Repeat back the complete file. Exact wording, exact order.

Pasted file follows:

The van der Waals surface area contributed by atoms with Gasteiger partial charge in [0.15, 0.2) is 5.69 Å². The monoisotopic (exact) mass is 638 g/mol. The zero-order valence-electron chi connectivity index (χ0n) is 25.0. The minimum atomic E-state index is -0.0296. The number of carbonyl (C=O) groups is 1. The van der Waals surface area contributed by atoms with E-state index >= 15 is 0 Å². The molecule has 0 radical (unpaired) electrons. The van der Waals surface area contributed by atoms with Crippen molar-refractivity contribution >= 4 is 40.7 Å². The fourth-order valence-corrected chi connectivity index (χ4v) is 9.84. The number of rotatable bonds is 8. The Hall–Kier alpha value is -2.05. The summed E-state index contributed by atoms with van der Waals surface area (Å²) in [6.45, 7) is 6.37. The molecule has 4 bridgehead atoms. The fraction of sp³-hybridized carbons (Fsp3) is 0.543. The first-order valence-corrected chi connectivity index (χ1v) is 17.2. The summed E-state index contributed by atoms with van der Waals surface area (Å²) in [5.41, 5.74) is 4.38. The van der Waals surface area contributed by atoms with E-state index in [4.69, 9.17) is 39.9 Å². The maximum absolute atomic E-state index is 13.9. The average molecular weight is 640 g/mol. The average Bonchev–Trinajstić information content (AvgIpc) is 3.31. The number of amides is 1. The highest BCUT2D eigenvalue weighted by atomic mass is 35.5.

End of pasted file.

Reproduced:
The van der Waals surface area contributed by atoms with Gasteiger partial charge in [0.15, 0.2) is 5.69 Å². The monoisotopic (exact) mass is 638 g/mol. The zero-order valence-electron chi connectivity index (χ0n) is 25.0. The minimum atomic E-state index is -0.0296. The number of carbonyl (C=O) groups is 1. The van der Waals surface area contributed by atoms with E-state index >= 15 is 0 Å². The molecule has 0 radical (unpaired) electrons. The van der Waals surface area contributed by atoms with Crippen molar-refractivity contribution >= 4 is 40.7 Å². The fourth-order valence-corrected chi connectivity index (χ4v) is 9.84. The number of rotatable bonds is 8. The Hall–Kier alpha value is -2.05. The summed E-state index contributed by atoms with van der Waals surface area (Å²) in [6.45, 7) is 6.37. The molecule has 4 bridgehead atoms. The fraction of sp³-hybridized carbons (Fsp3) is 0.543. The first-order valence-corrected chi connectivity index (χ1v) is 17.2. The summed E-state index contributed by atoms with van der Waals surface area (Å²) in [5.41, 5.74) is 4.38. The van der Waals surface area contributed by atoms with E-state index in [4.69, 9.17) is 39.9 Å². The maximum absolute atomic E-state index is 13.9. The average molecular weight is 640 g/mol. The average Bonchev–Trinajstić information content (AvgIpc) is 3.31. The number of amides is 1. The highest BCUT2D eigenvalue weighted by atomic mass is 35.5.